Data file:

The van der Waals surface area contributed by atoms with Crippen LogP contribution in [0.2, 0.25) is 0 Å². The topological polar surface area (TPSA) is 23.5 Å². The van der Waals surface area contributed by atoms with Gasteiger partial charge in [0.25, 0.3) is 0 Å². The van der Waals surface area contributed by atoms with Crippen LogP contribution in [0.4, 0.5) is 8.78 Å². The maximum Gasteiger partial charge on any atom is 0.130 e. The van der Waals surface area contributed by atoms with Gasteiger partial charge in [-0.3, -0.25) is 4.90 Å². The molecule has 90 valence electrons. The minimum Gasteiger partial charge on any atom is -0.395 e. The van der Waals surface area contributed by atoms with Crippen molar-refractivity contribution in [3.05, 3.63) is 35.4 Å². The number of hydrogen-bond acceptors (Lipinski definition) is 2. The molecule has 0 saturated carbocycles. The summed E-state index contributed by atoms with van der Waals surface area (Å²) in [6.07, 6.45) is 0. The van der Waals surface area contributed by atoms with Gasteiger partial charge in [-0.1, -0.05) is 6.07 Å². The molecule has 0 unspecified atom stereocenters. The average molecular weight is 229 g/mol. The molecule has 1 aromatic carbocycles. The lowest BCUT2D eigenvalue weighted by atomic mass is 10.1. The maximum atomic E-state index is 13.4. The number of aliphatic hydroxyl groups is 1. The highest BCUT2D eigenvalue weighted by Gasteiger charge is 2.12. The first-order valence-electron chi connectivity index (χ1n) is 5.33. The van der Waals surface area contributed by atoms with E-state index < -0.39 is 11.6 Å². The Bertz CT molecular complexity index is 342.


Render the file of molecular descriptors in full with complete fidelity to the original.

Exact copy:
The van der Waals surface area contributed by atoms with Crippen LogP contribution in [0.2, 0.25) is 0 Å². The topological polar surface area (TPSA) is 23.5 Å². The van der Waals surface area contributed by atoms with Gasteiger partial charge in [0.25, 0.3) is 0 Å². The van der Waals surface area contributed by atoms with Crippen LogP contribution in [0.4, 0.5) is 8.78 Å². The maximum Gasteiger partial charge on any atom is 0.130 e. The van der Waals surface area contributed by atoms with Gasteiger partial charge in [-0.3, -0.25) is 4.90 Å². The molecule has 90 valence electrons. The minimum Gasteiger partial charge on any atom is -0.395 e. The van der Waals surface area contributed by atoms with Crippen molar-refractivity contribution in [3.05, 3.63) is 35.4 Å². The number of hydrogen-bond acceptors (Lipinski definition) is 2. The molecule has 0 saturated carbocycles. The summed E-state index contributed by atoms with van der Waals surface area (Å²) in [6.07, 6.45) is 0. The van der Waals surface area contributed by atoms with Gasteiger partial charge in [-0.1, -0.05) is 6.07 Å². The molecule has 0 unspecified atom stereocenters. The average molecular weight is 229 g/mol. The molecule has 1 aromatic carbocycles. The lowest BCUT2D eigenvalue weighted by atomic mass is 10.1. The maximum atomic E-state index is 13.4. The number of aliphatic hydroxyl groups is 1. The highest BCUT2D eigenvalue weighted by Gasteiger charge is 2.12. The first-order valence-electron chi connectivity index (χ1n) is 5.33. The van der Waals surface area contributed by atoms with E-state index < -0.39 is 11.6 Å². The Bertz CT molecular complexity index is 342.